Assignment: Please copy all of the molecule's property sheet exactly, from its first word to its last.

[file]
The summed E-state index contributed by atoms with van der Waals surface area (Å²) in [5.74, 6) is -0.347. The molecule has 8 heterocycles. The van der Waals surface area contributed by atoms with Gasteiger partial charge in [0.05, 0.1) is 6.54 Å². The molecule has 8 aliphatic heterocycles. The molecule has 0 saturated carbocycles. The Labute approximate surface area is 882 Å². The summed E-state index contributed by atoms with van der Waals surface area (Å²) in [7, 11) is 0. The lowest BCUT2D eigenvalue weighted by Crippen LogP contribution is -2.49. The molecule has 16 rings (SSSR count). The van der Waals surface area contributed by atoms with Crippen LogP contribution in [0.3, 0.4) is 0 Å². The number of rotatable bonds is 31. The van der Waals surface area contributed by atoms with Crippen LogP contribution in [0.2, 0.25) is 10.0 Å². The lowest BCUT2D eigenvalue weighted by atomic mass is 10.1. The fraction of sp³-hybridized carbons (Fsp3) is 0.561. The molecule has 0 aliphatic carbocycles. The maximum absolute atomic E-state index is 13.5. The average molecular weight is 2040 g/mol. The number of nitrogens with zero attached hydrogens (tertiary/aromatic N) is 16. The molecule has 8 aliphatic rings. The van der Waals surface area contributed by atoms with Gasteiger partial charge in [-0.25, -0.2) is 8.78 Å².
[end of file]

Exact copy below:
The summed E-state index contributed by atoms with van der Waals surface area (Å²) in [5.74, 6) is -0.347. The molecule has 8 heterocycles. The van der Waals surface area contributed by atoms with Gasteiger partial charge in [0.05, 0.1) is 6.54 Å². The molecule has 8 aliphatic heterocycles. The molecule has 0 saturated carbocycles. The Labute approximate surface area is 882 Å². The summed E-state index contributed by atoms with van der Waals surface area (Å²) in [7, 11) is 0. The lowest BCUT2D eigenvalue weighted by Crippen LogP contribution is -2.49. The molecule has 16 rings (SSSR count). The van der Waals surface area contributed by atoms with Crippen LogP contribution in [0.3, 0.4) is 0 Å². The number of rotatable bonds is 31. The van der Waals surface area contributed by atoms with Crippen LogP contribution in [0.2, 0.25) is 10.0 Å². The lowest BCUT2D eigenvalue weighted by atomic mass is 10.1. The fraction of sp³-hybridized carbons (Fsp3) is 0.561. The molecule has 0 aliphatic carbocycles. The maximum absolute atomic E-state index is 13.5. The average molecular weight is 2040 g/mol. The number of nitrogens with zero attached hydrogens (tertiary/aromatic N) is 16. The molecule has 8 aliphatic rings. The van der Waals surface area contributed by atoms with Gasteiger partial charge in [-0.25, -0.2) is 8.78 Å².